Bax: Symphony No. 4; Nympholept; Overture to a Picaresque Comedy

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WORKS: Symphony No. 4; Nympholept; Overture to a Picaresque Comedy
PERFORMER: Royal Scottish National Orchestra/David Lloyd-Jones
CATALOGUE NO: 8.555343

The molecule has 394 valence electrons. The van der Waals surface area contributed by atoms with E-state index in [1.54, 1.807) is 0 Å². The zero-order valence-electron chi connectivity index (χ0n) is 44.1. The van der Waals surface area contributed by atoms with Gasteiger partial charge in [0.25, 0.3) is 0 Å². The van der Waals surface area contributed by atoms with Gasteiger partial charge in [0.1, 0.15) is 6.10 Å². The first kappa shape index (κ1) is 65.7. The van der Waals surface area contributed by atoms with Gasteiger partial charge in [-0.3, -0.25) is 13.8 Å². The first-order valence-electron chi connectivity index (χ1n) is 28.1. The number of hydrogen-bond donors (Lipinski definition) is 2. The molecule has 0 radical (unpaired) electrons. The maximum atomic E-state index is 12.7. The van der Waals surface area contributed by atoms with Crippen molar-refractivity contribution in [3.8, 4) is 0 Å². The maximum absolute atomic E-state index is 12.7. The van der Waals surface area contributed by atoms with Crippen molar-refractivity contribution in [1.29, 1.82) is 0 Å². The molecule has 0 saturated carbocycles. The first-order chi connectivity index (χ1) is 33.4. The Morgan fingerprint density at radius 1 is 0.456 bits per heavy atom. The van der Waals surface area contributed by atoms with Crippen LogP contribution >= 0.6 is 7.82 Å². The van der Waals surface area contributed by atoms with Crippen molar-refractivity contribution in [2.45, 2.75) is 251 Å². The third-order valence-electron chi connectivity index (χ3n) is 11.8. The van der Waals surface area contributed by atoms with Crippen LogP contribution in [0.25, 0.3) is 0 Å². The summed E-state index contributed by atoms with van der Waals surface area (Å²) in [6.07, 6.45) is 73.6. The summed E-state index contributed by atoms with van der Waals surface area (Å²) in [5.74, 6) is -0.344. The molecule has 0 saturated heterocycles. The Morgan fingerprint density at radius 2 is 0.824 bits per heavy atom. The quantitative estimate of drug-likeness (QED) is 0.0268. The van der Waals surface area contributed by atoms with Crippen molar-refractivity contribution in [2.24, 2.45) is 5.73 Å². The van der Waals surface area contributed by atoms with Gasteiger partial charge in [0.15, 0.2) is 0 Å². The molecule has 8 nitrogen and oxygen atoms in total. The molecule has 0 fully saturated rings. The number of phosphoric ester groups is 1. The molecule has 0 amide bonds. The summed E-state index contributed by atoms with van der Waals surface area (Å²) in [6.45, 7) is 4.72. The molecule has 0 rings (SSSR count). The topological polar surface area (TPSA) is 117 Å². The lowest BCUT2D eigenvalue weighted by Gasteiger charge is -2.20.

Bax saw his Fourth Symphony as his own ‘sea symphony’, inspired by the rugged north-west coast of Scotland where it was completed in 1931. Its hedonistic Romanticism has led some commentators to compare it unfavourably with some of Bax’s other, more concentrated symphonic essays, but, perhaps because the 1983 Bryden Thomson Chandos recording was the first CD I ever bought, I’ve always had a soft spot for it and found Bax’s meanderings less aimless than elsewhere. That Thomson recording with the Ulster Orchestra remains the benchmark. Its sound is absolutely stunning and despite nearly two decades of technical advance Naxos’s new recording can’t quite match it in clarity and fullbodiedness. Nor does the RSNO exhibit quite the security of the Ulster Orchestra in the more exposed string passages, for instance. That said, Lloyd-Jones proves an ardent interpreter of the Symphony, indulging its excesses as well as relishing the delicacies of its often Delian slow movement, derived from an earlier piano Romance for Bax’s mistress Harriet Cohen. The couplings are equally rewarding: the Overture to a Picaresque Comedy played like the English Till Eulenspiegel it’s trying to be, Nympholept evocatively capturing its impressionistic ‘Celtic Twilight’ sound-world. Matthew Rye